Grading New Hampshire's Drinking Water Infrastructure

May 8, 2017

The American Society of Civil Engineers recently gave the Granite State a C-minus on its 2017 report card...But aging systems, drought, and such contaminants as PFOAs raise questions about how best to repair our drinking water systems, and how to afford it. 


GUESTS:

  • Logan Johnson - Civil engineer who serves on the Board of Directors for the New Hampshire Chapter of the American Society of Civil Engineers, which released its infrastructure report card for the state in March. 
  • Jason Moon -  Seacoast reporter for NHPR, who has been covering water contamination issues across the state. 
  • Sarah Pillsbury - Administrator for the Drinking Water and Groundwater Bureau for the New Hampshire Department of Environmental Services.
  • Erik Olson - Director of the Health Program for the Natural Resources Defense Council, where he directs advocacy for drinking water protection, and other issues related to health, agriculture, and the environment. Read the recent report from the NRDC about drinking water infrastructure. 

Highlights from the conversation:

Erik Olson says that high risk areas for drinking water contamination include rural water systems:

In smaller water systems, they don't have the economies of scale, meaning they don't have enough customers to afford the top quality equipment, and sometimes, they don't have a full-time operator.

Later in the hour, Sarah Pillsbury noted that New Hampshire is one the most rural states in terms of drinking water systems, and therefore, might be most at risk:

85 percent [of our water systems] serve less than 500 people...it is a function of the rural nature of our state. It does make it very challenging. [If] you have a small rate base, and you need to replace your pipes, you need to put in different treatment, you need to develop a new well because you're drought sensitive, that's big dollars for those rate payers. 

Olson also says that nationally, our water systems are sometimes more than 100 years old:

We're kind of living on the investments of our great-grandparents, and our great-great grandparents...unfortunately, we have kind of forgotten about them, they are out of sight, out of mind. 

Logan Johnson agrees that this is true in the Granite State, with much of the current infrastructure reaching the end of its life:

It's been about 50 years since we've really had a big investment and that's about how long these pipes last, so we're right there. And then the other thing we see is the emerging contaminants, and the droughts, which are putting stress on the systems that we already have, and putting stress on people in the system, and people who are on their own private drinking water. 

Johnson says that the drought is a new problem that the state does not have plans to manage. Pillsbury notes that an independent research team found the state needed to invest approximately $857 million in drinking water infrastructure in the next ten years, however:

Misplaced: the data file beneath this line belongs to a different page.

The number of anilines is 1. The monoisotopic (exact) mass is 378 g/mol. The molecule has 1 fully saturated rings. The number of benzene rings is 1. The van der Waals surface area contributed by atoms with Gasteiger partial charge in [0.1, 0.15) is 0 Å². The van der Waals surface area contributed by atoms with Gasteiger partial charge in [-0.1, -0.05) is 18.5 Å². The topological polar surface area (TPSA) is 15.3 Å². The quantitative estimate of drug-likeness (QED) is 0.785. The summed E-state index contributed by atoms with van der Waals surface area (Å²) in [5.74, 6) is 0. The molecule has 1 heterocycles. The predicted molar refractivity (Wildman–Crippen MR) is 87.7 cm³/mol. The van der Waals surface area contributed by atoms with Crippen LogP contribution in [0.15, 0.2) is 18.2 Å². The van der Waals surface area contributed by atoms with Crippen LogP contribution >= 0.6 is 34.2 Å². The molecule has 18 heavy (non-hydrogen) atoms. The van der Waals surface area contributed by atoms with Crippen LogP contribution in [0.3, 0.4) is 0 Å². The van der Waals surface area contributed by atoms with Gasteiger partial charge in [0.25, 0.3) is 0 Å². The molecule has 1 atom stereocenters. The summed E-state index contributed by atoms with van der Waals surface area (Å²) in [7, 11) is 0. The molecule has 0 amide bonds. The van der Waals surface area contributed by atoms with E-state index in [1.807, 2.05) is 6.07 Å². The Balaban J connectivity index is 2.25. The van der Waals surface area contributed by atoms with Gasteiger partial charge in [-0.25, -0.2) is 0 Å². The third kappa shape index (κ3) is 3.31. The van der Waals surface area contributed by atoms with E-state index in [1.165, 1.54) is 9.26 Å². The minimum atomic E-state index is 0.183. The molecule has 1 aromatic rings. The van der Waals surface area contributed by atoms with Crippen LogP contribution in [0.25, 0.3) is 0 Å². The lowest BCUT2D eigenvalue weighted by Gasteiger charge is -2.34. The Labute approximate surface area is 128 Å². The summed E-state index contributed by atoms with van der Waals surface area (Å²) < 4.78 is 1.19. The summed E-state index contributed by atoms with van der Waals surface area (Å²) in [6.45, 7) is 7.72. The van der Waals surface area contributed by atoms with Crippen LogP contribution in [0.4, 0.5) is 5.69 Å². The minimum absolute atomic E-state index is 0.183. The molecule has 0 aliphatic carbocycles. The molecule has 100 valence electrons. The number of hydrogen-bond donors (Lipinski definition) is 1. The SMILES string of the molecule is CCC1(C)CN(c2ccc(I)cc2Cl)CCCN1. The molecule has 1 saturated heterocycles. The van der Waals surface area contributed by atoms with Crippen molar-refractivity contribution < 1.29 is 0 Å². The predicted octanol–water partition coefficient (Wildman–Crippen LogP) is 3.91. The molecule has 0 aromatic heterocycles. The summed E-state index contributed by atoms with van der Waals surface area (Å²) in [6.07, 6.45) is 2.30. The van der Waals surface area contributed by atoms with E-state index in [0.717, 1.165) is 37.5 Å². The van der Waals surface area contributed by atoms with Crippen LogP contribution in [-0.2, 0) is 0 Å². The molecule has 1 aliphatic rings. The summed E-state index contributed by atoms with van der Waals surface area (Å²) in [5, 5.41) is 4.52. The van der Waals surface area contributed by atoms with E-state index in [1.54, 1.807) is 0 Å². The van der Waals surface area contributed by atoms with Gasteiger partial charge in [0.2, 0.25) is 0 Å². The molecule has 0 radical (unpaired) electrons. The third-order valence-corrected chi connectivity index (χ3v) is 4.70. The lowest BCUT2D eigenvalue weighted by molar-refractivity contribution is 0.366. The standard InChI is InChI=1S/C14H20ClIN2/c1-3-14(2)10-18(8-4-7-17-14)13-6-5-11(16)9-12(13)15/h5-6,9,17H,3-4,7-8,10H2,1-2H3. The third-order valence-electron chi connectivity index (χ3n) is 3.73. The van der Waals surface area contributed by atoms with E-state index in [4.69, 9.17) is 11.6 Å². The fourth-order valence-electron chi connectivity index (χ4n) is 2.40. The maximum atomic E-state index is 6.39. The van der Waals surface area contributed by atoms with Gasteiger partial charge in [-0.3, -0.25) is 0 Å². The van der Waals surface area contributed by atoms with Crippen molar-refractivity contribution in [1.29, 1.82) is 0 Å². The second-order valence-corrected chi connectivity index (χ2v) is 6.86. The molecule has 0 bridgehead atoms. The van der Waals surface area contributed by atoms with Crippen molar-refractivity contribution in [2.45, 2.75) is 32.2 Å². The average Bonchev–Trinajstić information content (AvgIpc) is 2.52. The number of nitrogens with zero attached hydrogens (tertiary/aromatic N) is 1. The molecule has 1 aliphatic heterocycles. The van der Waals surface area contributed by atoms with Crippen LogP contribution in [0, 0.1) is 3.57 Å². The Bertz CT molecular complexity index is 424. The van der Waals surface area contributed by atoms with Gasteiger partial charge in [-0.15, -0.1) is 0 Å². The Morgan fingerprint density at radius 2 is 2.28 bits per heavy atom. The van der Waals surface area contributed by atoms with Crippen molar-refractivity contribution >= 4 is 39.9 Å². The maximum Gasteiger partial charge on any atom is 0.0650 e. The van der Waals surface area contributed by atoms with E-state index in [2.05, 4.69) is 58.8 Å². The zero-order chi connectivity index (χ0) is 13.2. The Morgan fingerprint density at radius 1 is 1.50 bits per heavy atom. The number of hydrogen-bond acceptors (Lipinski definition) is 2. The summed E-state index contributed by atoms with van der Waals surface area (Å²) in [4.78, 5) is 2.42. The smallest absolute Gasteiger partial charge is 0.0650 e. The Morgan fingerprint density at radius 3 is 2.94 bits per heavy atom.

That wasn't taking into account the possibility of the need to develop new sources because of [the system] being very sensitive to drought conditions, and it wasn't taking into account emerging contaminants.

Therefore, the cost to repair and maintain drinking water infrastructure may actually be much higher than originally estimated. 

Emerging contaminants have been in the news lately, including at the former Pease Air Force Base. The New Hampshire Senate Energy and Natural Resources Committee voted today to endorse a bill that would lower limits for contaminants such as PFCs (perfluorinated compounds) in the state to below current EPA guidelines.

Pillsbury defines an emerging contaminant as something in the water that wasn't originally being tested for, that has now become a problem. Emerging contaminants are among the suspected chemicals to have contributed to a cancer cluster on the seacoast, as reported by Jason Moon

Pillsbury says the state has been aggressive in looking for emerging contaminants elsewhere in the state, but that she doesn't think that changing the standards to be more rigorous than current EPA guidelines will  help the problem:

The ambient groundwater standard, at 70 parts per trillion, is in line with what the EPA did. They are a very large group of scientists that peer-reviewed the whole thing...I don't think we are fighting that in any big way at all, I think we're just saying, 'Let's keep it scientifically based, and let's use the proven scientific standards that are out there, and well accepted, and [have] a consensus.'

Pillsbury encourages the audience to check out information related to the current standards on the Department of Environmental Services Drinking Water and Groundwater Bureau website.